'Can we cope with the base rate rising?' blog discussion

edited 26 May 2009 at 10:43AM in Martin's Blogs & Appearances & MoneySavingExpert in the News
7 replies 2.8K views
This is the discussion to link on the back of Martin's blog. Please read the blog first, as this discussion follows it.
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  • edited 27 May 2009 at 3:50AM
    sandwichman888sandwichman888 Forumite
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    edited 27 May 2009 at 3:50AM
    Not sure I agree that BoE will rise as quickly as Martin fears. More likely it will take until 2011 to reach 5% or thereabouts. In the short term therefore it makes sense to either invest those savings on interest rate reductions or pay your Mortgage down - that is, unless you are one of the unfortunates who have still not been passed on the benefits of recent BoE rate reductions.:money: There are additional grave concerns which applies to these unfortunates. The Lenders who have failed to pass on the base rate reductions and are currently charging around 5-6% on SVR, will as BoE rate rises,bump up their rates to around 11%. THAT will cause REAL PAIN. The problem for many of these Borrowers are that in many case the equity will be insufficient to rearrange a new Mortgage deal and they are caught between a particularly NASTY Lenders Rock and a VERY HARD place.Time for a change in legislation I think (UNFAIR TERMS & CONTRACTUAL CONDITIONS)because I am sure that no one KNOWINGLY signed up to those differentials in the Rates!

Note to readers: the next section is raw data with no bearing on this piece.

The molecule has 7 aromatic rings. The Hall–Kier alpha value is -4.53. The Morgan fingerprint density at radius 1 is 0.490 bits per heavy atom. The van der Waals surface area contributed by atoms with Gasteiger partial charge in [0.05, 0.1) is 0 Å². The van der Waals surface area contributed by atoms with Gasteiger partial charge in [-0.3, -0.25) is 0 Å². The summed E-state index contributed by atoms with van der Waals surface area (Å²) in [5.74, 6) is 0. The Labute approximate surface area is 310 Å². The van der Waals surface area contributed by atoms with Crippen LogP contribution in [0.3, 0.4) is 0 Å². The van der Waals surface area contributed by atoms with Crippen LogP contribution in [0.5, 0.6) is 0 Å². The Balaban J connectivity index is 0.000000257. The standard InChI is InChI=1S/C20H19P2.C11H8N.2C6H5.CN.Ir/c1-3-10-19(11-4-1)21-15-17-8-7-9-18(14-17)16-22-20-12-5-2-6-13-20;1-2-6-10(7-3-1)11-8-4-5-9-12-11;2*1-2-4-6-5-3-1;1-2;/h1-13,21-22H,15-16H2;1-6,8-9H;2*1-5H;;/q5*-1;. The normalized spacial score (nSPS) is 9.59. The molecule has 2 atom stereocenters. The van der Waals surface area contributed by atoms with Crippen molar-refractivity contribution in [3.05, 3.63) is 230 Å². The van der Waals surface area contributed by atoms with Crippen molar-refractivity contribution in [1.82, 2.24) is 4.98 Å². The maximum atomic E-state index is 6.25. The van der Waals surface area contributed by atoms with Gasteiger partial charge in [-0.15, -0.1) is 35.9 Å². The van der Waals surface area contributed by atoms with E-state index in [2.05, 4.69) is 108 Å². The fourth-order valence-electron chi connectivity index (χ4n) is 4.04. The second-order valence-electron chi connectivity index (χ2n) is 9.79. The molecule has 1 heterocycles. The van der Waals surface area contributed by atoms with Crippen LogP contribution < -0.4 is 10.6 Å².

• tattoed_bumtattoed_bum Forumite
    1.2K Posts
    things sometimes arent as simple as trying to save the money thats extra with the mortgage interest drops ,
    in my circumstances when the interest rates started dropping my husbands hours at work also started dropping ,he is now currently on a 3 day week and has been since before christmas ,
    our spending has now been cut to the bare minimum as im sure lots of other housholds are ,
    so at the moment if the rates go back up but businesses dont manage to pick up i can see a lot more people losing there homes .
  • wastedwasted Forumite
    16 Posts
    I think that there may be some first time buyers who may get caught up with these interest rate differentials. I re-mortgaged in Jan 2007 and my offset rate was .49 above base rate. so currently under 1% The current product range from the same lender is offering 1.99 above BBR (60% LTV) and 4.24 above BBR (80% LTV). I have also noticed that the differential is no limited to offset mortgages. I have seen a tracker @ 3.99% above BBR (80% LTV):eek:

    If a borrower takes out a tracker mortgage which is currently at 2% above BBR now and finds the payments a little daunting. What will it feel like when rates start to rise? It wont take long for the interest payments to double once the BoE governor starts to raise interest rates to reign in inflation which I expect will soar as a result of the government borrowing and QE measures that have been taken recently.

    Those individuals and families buying or refinancing now are likely to feel the pain in a year or two.
  • edited 29 May 2009 at 3:11AM
    baby_boomerbaby_boomer Forumite
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    edited 29 May 2009 at 3:11AM